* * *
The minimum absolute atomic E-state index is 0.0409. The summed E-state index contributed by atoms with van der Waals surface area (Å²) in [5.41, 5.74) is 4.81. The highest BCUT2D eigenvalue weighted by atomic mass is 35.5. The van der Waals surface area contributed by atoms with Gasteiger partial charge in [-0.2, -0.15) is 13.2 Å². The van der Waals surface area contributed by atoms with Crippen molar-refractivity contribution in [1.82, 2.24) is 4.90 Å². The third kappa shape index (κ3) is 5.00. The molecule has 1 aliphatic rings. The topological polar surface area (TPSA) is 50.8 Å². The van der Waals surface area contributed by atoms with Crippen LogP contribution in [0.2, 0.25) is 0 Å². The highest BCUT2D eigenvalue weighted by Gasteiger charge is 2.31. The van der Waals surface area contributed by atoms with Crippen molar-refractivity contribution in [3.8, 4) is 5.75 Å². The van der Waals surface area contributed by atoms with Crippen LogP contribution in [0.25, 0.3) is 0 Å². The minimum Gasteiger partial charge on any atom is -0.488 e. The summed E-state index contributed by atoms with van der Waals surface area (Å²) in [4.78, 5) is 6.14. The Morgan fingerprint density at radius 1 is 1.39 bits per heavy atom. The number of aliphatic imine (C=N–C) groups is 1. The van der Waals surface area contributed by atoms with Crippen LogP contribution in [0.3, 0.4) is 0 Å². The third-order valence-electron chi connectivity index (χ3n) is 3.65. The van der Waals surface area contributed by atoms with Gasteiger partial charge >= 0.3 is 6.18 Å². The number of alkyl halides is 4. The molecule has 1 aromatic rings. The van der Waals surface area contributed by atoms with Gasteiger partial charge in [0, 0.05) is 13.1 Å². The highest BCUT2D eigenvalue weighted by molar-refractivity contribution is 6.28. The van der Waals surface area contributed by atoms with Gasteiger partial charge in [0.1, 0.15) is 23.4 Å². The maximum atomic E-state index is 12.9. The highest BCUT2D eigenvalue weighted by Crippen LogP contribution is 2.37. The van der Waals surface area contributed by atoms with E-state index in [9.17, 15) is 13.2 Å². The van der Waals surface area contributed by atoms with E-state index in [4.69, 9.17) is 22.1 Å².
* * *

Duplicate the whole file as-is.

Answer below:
The minimum absolute atomic E-state index is 0.0409. The summed E-state index contributed by atoms with van der Waals surface area (Å²) in [5.41, 5.74) is 4.81. The highest BCUT2D eigenvalue weighted by atomic mass is 35.5. The van der Waals surface area contributed by atoms with Gasteiger partial charge in [-0.2, -0.15) is 13.2 Å². The van der Waals surface area contributed by atoms with Crippen molar-refractivity contribution in [1.82, 2.24) is 4.90 Å². The third kappa shape index (κ3) is 5.00. The molecule has 1 aliphatic rings. The topological polar surface area (TPSA) is 50.8 Å². The van der Waals surface area contributed by atoms with Crippen LogP contribution in [0.2, 0.25) is 0 Å². The highest BCUT2D eigenvalue weighted by Gasteiger charge is 2.31. The van der Waals surface area contributed by atoms with Crippen molar-refractivity contribution in [3.8, 4) is 5.75 Å². The van der Waals surface area contributed by atoms with Crippen LogP contribution in [0.25, 0.3) is 0 Å². The minimum Gasteiger partial charge on any atom is -0.488 e. The summed E-state index contributed by atoms with van der Waals surface area (Å²) in [4.78, 5) is 6.14. The Morgan fingerprint density at radius 1 is 1.39 bits per heavy atom. The number of aliphatic imine (C=N–C) groups is 1. The van der Waals surface area contributed by atoms with Crippen LogP contribution in [0.3, 0.4) is 0 Å². The third-order valence-electron chi connectivity index (χ3n) is 3.65. The van der Waals surface area contributed by atoms with Gasteiger partial charge >= 0.3 is 6.18 Å². The number of alkyl halides is 4. The molecule has 1 aromatic rings. The van der Waals surface area contributed by atoms with Gasteiger partial charge in [0, 0.05) is 13.1 Å². The highest BCUT2D eigenvalue weighted by molar-refractivity contribution is 6.28. The van der Waals surface area contributed by atoms with Gasteiger partial charge in [0.1, 0.15) is 23.4 Å². The maximum atomic E-state index is 12.9. The highest BCUT2D eigenvalue weighted by Crippen LogP contribution is 2.37. The van der Waals surface area contributed by atoms with E-state index in [9.17, 15) is 13.2 Å². The van der Waals surface area contributed by atoms with E-state index in [4.69, 9.17) is 22.1 Å².